You will need:

Plastic drinking straw
10-25 ft. of fishing line or string
Long, tube-shaped balloon (all we had on hand this time were round balloons and it worked, although not as well as the long balloons)

Blow up a balloon. While keeping the end of the balloon pinched shut with your fingers, tape a straw to the balloon. I found that having someone help you with this makes it a lot easier. Then put some string through the straw, making sure that the open end of the balloon is facing backward from the way you want the balloon to go. Tie one end of the string to something like a chair.

Then let the balloon go. It will zip along the string like a rocket. You can do it over and over again by just leaving the balloon attached and blow it up while it is still attached.

"Elephant Toothpaste"
BEWARE: This next one is messy.
Pour into an empty water bottle 4 oz of hydrogen peroxide and 2oz of liquid dish soap... and a few drops of food coloring.
In a separate container, mix one packet of active yeast with some warm water, and let sit for 5 minutes.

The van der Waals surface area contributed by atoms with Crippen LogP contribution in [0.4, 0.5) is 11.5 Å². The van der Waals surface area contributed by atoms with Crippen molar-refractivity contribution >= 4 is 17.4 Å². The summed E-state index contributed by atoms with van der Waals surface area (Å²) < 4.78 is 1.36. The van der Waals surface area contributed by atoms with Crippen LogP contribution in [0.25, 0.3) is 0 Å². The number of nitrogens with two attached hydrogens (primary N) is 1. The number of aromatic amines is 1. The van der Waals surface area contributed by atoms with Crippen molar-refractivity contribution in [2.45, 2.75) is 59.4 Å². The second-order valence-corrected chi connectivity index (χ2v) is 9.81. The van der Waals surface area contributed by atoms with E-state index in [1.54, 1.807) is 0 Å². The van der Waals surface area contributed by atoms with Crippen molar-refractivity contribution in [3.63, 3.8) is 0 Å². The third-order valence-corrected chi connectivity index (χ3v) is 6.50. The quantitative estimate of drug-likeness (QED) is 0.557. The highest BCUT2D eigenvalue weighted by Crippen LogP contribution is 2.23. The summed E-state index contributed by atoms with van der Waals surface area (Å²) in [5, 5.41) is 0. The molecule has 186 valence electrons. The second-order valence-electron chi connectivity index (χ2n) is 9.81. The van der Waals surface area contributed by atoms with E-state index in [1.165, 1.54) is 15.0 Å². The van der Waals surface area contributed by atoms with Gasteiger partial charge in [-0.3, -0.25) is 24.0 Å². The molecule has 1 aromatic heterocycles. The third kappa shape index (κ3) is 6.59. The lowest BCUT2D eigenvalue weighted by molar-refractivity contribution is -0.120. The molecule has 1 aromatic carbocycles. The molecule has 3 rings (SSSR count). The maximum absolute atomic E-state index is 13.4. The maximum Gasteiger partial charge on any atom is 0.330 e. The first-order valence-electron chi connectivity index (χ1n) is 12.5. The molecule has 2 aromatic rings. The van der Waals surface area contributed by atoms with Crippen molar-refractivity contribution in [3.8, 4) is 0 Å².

When you are ready, pour the yeast mixture into the soda bottle through a funnel and watch the reaction!
It is more fun than the baking soda and vinegar reaction!
What is the Science Behind It?
The hydrogen peroxide has in it, among other things, oxygen molecules (hence the oxide part). When you add yeast to the hydrogen peroxide, it acts as a catalyst. A catalyst speeds up the reaction rate by lowering the energy level needed for the reaction. In this case, the yeast, acting as a catalyst, sped up the otherwise slow decomposition of the hydrogen peroxide, so that the peroxide molecule released its oxygen atoms faster that it otherwise would.
The dish soap is added so that the bubbles of released oxygen hold together into a foam.

For More Fun...
Here are some more fun things to do that I have found through Pinterest.